Ideally, a shifting mosaic of prairie habitats should incorporate the entire spectrum of vegetation structure types, including uniformly short/sparse and tall/dense habitats at the extremes, but also habitats of various heights, densities, and degrees of patchiness in between. Varying the timing of burning and mowing treatments from year to year and patch to patch increase that range of habitat diversity. Grazing can also be valuable, where logistically feasible, because of the selectivity of grazers. Cattle and bison prefer to eat some plants over others, and those preferences change by season. By altering the timing of grazing and the stocking rate of animals, managers can create a wide variety of habitat structure types and influence which plant species are grazed and which are not. Regardless of what management treatments are applied, the key is to have a variety of recently-treated, recovering, and recovered patches across a prairie.
Patch-burn grazing is a great example of how to create a shifting mosaic of habitats, and it is a concept we’ve found valuable at our Platte River Prairies and at the Niobrara Valley Preserve. However, there are many other ways to create similar shifting mosaics, including the approach I take at our family prairie. Small prairies (less than 30-50 acres?) come with many challenges, and implementing a shifting mosaic is just one of them. On most prairies, however, the shifting mosaic approach seems to be the most effective way to maintain habitat and species diversity, both of which are critical to the resilience and function of prairie communities. (Chris Helzer, The Prairie Ecologist, March 8th 2016)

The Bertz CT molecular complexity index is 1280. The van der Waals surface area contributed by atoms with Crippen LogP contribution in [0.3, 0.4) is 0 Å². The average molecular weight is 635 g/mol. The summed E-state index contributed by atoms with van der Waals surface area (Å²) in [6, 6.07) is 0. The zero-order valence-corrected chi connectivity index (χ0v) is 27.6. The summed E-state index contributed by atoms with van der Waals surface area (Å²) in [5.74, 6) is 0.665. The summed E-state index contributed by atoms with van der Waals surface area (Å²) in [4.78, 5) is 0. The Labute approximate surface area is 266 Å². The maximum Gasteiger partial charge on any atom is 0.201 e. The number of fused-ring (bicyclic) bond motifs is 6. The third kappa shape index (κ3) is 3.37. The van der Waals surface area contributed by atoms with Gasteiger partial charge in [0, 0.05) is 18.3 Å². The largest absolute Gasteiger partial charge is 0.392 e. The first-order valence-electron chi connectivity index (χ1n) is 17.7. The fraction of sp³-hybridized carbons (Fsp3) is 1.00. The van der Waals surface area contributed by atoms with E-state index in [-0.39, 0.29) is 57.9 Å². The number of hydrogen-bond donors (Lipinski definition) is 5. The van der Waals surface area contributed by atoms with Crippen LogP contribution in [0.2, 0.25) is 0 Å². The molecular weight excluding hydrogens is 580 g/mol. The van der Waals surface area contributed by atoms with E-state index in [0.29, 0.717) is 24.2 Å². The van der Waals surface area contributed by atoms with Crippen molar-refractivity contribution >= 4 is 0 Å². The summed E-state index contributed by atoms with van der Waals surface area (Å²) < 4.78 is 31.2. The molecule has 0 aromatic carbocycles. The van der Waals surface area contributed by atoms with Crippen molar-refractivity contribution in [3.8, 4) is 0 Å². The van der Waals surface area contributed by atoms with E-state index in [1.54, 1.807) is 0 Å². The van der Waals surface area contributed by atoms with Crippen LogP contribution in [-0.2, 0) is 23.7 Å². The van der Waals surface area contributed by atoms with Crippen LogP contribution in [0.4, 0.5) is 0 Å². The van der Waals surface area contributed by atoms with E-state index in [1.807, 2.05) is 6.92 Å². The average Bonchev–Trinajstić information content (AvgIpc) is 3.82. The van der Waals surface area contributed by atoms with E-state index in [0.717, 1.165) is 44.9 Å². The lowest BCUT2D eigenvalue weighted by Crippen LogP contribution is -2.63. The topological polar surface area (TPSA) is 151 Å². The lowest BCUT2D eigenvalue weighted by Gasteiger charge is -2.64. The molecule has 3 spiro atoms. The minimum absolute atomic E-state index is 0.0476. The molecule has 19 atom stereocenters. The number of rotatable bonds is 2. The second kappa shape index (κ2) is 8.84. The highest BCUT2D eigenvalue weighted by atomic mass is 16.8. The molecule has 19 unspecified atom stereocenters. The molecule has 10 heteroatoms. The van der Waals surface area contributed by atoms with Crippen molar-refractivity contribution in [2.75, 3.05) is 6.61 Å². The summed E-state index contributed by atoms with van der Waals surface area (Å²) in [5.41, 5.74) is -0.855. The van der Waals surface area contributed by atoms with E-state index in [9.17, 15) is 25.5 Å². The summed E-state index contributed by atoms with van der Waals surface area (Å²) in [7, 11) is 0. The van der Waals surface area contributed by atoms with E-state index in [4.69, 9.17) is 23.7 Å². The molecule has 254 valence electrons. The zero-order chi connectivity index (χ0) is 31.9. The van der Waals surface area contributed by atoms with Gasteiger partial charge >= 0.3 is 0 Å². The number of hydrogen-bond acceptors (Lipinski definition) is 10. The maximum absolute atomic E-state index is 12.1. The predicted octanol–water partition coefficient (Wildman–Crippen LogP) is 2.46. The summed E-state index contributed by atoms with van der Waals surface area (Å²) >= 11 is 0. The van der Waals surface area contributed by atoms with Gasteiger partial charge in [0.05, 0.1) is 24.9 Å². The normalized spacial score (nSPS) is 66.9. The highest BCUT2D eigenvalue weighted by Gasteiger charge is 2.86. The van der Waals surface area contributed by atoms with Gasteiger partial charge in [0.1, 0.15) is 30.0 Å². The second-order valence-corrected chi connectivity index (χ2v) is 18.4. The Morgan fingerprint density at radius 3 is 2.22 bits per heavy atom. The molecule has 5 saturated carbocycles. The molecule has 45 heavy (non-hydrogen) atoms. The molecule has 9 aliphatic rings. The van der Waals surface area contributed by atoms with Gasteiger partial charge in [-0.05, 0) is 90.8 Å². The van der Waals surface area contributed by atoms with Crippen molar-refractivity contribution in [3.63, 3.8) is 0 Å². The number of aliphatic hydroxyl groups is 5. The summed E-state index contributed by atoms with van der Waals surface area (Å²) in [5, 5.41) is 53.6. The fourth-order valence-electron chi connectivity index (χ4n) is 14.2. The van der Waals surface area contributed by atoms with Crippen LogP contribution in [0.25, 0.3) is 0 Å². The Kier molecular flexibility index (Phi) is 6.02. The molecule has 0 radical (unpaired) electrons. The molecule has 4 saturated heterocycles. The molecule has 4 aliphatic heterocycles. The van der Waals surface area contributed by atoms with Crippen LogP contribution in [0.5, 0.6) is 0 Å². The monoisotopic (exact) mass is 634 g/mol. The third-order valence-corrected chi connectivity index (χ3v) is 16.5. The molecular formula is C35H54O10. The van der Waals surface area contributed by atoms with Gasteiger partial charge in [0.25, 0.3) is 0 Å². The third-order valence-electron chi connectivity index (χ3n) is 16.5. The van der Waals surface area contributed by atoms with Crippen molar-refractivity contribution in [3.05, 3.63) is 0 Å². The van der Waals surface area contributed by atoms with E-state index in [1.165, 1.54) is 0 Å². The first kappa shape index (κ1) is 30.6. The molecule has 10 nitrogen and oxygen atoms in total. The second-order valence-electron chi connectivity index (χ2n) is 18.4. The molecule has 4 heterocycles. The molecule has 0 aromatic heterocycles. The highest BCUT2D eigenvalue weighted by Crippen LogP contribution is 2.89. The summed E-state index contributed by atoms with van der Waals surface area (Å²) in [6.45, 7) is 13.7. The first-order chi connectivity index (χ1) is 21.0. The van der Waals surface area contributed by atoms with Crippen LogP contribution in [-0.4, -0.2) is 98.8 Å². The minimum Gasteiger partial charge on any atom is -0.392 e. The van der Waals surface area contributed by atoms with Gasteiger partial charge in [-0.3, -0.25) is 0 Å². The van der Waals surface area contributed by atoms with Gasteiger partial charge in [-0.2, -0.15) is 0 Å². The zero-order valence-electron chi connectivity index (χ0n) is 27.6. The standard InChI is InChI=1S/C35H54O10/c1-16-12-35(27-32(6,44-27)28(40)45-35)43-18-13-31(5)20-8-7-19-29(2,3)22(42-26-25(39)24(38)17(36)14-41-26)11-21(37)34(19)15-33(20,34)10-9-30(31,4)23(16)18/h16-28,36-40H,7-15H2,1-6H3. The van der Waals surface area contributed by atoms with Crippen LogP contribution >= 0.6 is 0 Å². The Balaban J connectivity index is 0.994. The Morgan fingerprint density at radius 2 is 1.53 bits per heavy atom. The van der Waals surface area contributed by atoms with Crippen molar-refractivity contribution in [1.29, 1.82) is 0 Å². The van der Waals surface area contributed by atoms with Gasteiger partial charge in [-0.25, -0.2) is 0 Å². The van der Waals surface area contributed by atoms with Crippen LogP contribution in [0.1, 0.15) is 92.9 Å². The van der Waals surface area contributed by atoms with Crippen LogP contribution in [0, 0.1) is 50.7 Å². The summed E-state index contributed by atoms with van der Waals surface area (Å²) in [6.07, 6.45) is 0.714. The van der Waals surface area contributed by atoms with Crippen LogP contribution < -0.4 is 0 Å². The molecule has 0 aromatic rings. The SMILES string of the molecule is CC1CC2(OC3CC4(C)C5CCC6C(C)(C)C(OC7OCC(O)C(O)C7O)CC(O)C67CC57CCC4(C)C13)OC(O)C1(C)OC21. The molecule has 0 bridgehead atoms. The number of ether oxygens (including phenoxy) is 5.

- While some of grazing preferences are pretty standard among all cattle, they also have a lot of learned preferences. For example last year we had two separate herds grazing on different areas, the one herd loved grazing trees and leaves from boxelder, green ash, cottonwood and even some on fresh buckthorn sprouts. This herd started the spring grazing in an oak savanna restoration area, and learned the new spring leaves on the boxelder were sweet. On the other hand another herd that had not been grazed in the trees, was put in a native warm season pasture with boxelder tree seedlings invading the prairie. That herd would not eat the trees at all. This year we put both of those same herds together, and now all the animals in this new herd readily graze trees. And actually it’s usually the first thing they go to in the pasture when we rotate them, even though there is lots of good grass. So my point is that even though cattle have some natural tendencies to graze certain species, they can learn to graze others. In this case it has come in handy, and we try to use them to control tree invasion into the prairie and clear out our oak savanna. (Ryan Heinen, BWSR)